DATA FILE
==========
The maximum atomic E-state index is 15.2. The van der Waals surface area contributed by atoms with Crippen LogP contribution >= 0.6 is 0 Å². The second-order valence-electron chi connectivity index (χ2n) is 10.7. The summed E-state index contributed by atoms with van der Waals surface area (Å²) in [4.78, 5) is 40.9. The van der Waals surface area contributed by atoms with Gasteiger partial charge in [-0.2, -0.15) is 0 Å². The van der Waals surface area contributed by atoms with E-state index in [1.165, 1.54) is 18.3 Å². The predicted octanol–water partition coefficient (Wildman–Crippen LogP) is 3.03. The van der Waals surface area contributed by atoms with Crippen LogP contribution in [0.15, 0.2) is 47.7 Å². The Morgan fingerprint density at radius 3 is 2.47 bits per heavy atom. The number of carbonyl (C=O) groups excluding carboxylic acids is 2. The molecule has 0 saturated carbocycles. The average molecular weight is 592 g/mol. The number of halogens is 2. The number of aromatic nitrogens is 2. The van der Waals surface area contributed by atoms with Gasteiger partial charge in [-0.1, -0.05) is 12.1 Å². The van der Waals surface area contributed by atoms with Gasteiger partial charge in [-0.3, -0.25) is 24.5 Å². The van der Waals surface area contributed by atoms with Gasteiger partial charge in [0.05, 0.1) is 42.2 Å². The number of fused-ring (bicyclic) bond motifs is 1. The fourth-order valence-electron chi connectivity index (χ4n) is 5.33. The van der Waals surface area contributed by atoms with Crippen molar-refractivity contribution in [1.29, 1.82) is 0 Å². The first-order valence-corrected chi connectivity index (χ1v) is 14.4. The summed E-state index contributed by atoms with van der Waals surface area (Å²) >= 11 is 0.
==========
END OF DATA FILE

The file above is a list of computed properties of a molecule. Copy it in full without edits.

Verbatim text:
The maximum atomic E-state index is 15.2. The van der Waals surface area contributed by atoms with Crippen LogP contribution >= 0.6 is 0 Å². The second-order valence-electron chi connectivity index (χ2n) is 10.7. The summed E-state index contributed by atoms with van der Waals surface area (Å²) in [4.78, 5) is 40.9. The van der Waals surface area contributed by atoms with Gasteiger partial charge in [-0.2, -0.15) is 0 Å². The van der Waals surface area contributed by atoms with E-state index in [1.165, 1.54) is 18.3 Å². The predicted octanol–water partition coefficient (Wildman–Crippen LogP) is 3.03. The van der Waals surface area contributed by atoms with Crippen LogP contribution in [0.15, 0.2) is 47.7 Å². The Morgan fingerprint density at radius 3 is 2.47 bits per heavy atom. The number of carbonyl (C=O) groups excluding carboxylic acids is 2. The molecule has 0 saturated carbocycles. The average molecular weight is 592 g/mol. The number of halogens is 2. The number of aromatic nitrogens is 2. The van der Waals surface area contributed by atoms with Gasteiger partial charge in [-0.1, -0.05) is 12.1 Å². The van der Waals surface area contributed by atoms with Gasteiger partial charge in [-0.3, -0.25) is 24.5 Å². The van der Waals surface area contributed by atoms with Gasteiger partial charge in [0.05, 0.1) is 42.2 Å². The number of fused-ring (bicyclic) bond motifs is 1. The fourth-order valence-electron chi connectivity index (χ4n) is 5.33. The van der Waals surface area contributed by atoms with Crippen molar-refractivity contribution in [1.29, 1.82) is 0 Å². The first-order valence-corrected chi connectivity index (χ1v) is 14.4. The summed E-state index contributed by atoms with van der Waals surface area (Å²) >= 11 is 0.